How Brazilian company Sintecsys worked with Omdena’s AI community to build a fire detection algorithm to stop wildfires before an outbreak can occur.
Article written by Leonardo Sanchez
2019 was marked by very big fires.
Before we dive into how to stop wildfires and detect early on with our community-built AI for wildfires tool, let us understand how to start a fire in the wild.
- Natural fires: Generally, natural fires are started by lightning, with a small portion originated by spontaneous combustion.
- Human-caused fires: Humans cause fires in multiple ways such as smoking, recreation, soil preparation for agriculture, and so on. Man-caused fires represent the greatest percentual share of fires, but natural-caused fires represent larger burned land areas. This happens because the man-caused are detected earlier, while natural fires can take hours to be identified by the competent authorities.
Regardless of the causes, when a forest like in the Amazon starts to burn, the fire can spread and reach speeds of up to 23 km/h and reach temperatures of 800 °C (1470 °F) destroying plant and animal life within a few hours (sometimes even contributing to species extinction).
Even worse, fires damage the planet through CO2 that will contribute to global warming.
In addition to disrupting the climate, it impacts the sky and the quality of the air of a huge metropolitan city like São Paulo, the most important economical and productive center for my country.
At 3 pm, August 19th, 2019, a black sky appeared as a result of the meeting of a cold front with the fire particulates stemming from the Amazon and midwest fires in my country.
The day became night, and the feeling was that we were living in a biblical plague as described in the Old Testament. Really scary!
Among much misinformation, one post from NASA stood out by shedding the fundamental light of science on the matter.
In the image below, you see a colored high-resolution satellite image showing how the fire smokes spread to the southeast states of my country.
In Brazil and many other places in the world, we have seen that fires left thousands of homeless, resulted in many deaths, property damage and unfortunately, it will not be the last time in human history for devastating fires to spread.
How can AI help to stop wildfires?
Is it possible to help my country (and other countries)? Is there a way to use the power of community and of AI to achieve this?
According to the Brazilian wildfire detection company Sintecsys: yes!
Sintecsys´s growing customer base of clients on farms and forests can confirm. The company installs cameras on top of communication towers to capture images that are sent to a monitoring center. Once there is fire (or smoke) detected on images, it sends alerts and fire fighting actions. This saves lives and infrastructure costs.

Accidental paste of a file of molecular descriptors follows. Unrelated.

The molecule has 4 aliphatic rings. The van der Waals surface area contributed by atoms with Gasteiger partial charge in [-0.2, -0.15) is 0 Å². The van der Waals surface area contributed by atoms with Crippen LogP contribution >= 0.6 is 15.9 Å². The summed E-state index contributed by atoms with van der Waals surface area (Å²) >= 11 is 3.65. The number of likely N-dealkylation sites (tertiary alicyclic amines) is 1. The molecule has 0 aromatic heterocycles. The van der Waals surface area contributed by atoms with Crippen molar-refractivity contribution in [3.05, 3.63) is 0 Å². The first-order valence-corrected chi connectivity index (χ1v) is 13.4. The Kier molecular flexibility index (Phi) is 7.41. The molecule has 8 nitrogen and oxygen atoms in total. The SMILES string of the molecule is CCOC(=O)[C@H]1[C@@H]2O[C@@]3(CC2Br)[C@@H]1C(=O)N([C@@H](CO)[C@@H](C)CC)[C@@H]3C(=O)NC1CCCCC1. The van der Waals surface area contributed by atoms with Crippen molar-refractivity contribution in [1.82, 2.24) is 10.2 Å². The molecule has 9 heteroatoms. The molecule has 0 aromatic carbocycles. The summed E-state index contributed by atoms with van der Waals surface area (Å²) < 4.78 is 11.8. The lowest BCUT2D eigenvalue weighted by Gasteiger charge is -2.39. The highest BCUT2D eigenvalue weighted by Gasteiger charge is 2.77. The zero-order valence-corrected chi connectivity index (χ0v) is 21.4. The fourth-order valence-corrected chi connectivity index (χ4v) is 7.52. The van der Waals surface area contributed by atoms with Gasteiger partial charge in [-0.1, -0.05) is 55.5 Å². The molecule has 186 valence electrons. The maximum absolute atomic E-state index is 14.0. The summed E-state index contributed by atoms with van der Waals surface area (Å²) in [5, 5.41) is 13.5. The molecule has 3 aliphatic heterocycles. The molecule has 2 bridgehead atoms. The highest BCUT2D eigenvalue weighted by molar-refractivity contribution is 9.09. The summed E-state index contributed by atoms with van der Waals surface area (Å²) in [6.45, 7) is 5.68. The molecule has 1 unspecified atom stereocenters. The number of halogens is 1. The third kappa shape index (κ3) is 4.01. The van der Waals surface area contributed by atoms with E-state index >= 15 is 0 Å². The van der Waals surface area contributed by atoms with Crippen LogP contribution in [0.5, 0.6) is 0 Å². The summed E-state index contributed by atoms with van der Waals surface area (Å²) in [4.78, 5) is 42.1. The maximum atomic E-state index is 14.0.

Sintecsys is not alone in its mission to stop wildfires as there are many other companies around the world dedicated.
So far, the company installed 50 towers distributed in Brazil (2019 data).
To extend the customer reach and scale their business model to thousands of cameras with the capability of accurately and quickly detecting wildfire outbreaks, Omdena’s AI capabilities come into play.
Omdena is a global platform where organizations collaborate with a diverse AI community to build solutions for real problems in a faster and more effective way.
How the team solved the problem
#1 Scoping the problem
To stop wildfires early on before further damage is caused, Omdena and Sintecsys agreed to deal with day images in their first joint challenge and in a second challenge improve the solution by dealing with night images.
The main difference between day and night images for fire detection is that during the day images usually show smoke and during the night these images show live fire. Both sunset and dawn, where smoke and live fire coexist on images, represent boundary conditions for the problem.
#2 Working on the dataset
The dataset was really big comprising footage and images from different cameras with and without fires outbreaks happening. Combining the original images given, our team had almost 7.600 images of 1920 x 1080 size (day images without fires outbreaks, day images with fires and some night images (around 16%)) to start labeling.
To add even more images, Gary Diana built an algorithm to successfully extract images from the footage and at the same time avoiding the generation of images with the same landscape among them (de-duplication). This initiative added another 1.150 images of 1280 x 720 size to our dataset.
#3 Labeling with Labelbox